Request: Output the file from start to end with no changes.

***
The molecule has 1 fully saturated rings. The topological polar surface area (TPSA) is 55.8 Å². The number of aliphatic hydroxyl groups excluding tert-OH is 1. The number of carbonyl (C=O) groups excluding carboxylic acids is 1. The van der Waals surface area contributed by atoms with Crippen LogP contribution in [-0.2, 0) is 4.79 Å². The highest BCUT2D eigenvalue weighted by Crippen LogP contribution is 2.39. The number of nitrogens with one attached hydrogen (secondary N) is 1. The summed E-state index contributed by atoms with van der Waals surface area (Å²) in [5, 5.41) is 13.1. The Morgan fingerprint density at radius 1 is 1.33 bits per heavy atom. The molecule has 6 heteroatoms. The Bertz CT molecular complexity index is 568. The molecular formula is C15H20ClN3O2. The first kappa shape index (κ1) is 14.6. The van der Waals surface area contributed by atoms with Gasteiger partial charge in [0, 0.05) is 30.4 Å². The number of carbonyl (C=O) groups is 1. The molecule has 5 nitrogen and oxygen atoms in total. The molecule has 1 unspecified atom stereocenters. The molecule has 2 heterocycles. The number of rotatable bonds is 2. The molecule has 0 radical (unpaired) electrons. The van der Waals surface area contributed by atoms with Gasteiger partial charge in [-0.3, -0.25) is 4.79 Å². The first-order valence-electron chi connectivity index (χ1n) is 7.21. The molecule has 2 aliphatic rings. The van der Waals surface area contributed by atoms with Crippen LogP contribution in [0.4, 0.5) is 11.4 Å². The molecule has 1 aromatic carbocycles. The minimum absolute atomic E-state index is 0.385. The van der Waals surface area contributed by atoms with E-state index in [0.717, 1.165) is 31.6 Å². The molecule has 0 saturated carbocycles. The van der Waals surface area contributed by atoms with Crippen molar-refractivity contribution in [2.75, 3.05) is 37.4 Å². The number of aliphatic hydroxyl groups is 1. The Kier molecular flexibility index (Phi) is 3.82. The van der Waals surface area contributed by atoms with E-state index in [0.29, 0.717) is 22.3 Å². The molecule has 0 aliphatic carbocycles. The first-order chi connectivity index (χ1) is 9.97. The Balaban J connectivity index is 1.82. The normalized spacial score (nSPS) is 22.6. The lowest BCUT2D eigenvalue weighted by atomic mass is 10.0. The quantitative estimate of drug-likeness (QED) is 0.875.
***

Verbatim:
The molecule has 1 fully saturated rings. The topological polar surface area (TPSA) is 55.8 Å². The number of aliphatic hydroxyl groups excluding tert-OH is 1. The number of carbonyl (C=O) groups excluding carboxylic acids is 1. The van der Waals surface area contributed by atoms with Crippen LogP contribution in [-0.2, 0) is 4.79 Å². The highest BCUT2D eigenvalue weighted by Crippen LogP contribution is 2.39. The number of nitrogens with one attached hydrogen (secondary N) is 1. The summed E-state index contributed by atoms with van der Waals surface area (Å²) in [5, 5.41) is 13.1. The Morgan fingerprint density at radius 1 is 1.33 bits per heavy atom. The molecule has 6 heteroatoms. The Bertz CT molecular complexity index is 568. The molecular formula is C15H20ClN3O2. The first kappa shape index (κ1) is 14.6. The van der Waals surface area contributed by atoms with Gasteiger partial charge in [0, 0.05) is 30.4 Å². The number of carbonyl (C=O) groups is 1. The molecule has 5 nitrogen and oxygen atoms in total. The molecule has 1 unspecified atom stereocenters. The molecule has 2 heterocycles. The number of rotatable bonds is 2. The molecule has 0 radical (unpaired) electrons. The van der Waals surface area contributed by atoms with Gasteiger partial charge in [-0.3, -0.25) is 4.79 Å². The first-order valence-electron chi connectivity index (χ1n) is 7.21. The molecule has 2 aliphatic rings. The van der Waals surface area contributed by atoms with Crippen LogP contribution in [0.4, 0.5) is 11.4 Å². The molecule has 1 aromatic carbocycles. The minimum absolute atomic E-state index is 0.385. The van der Waals surface area contributed by atoms with E-state index in [0.717, 1.165) is 31.6 Å². The molecule has 0 saturated carbocycles. The van der Waals surface area contributed by atoms with Crippen molar-refractivity contribution in [2.75, 3.05) is 37.4 Å². The number of aliphatic hydroxyl groups is 1. The Kier molecular flexibility index (Phi) is 3.82. The van der Waals surface area contributed by atoms with E-state index in [0.29, 0.717) is 22.3 Å². The molecule has 0 aliphatic carbocycles. The first-order chi connectivity index (χ1) is 9.97. The Balaban J connectivity index is 1.82. The normalized spacial score (nSPS) is 22.6. The lowest BCUT2D eigenvalue weighted by atomic mass is 10.0. The quantitative estimate of drug-likeness (QED) is 0.875.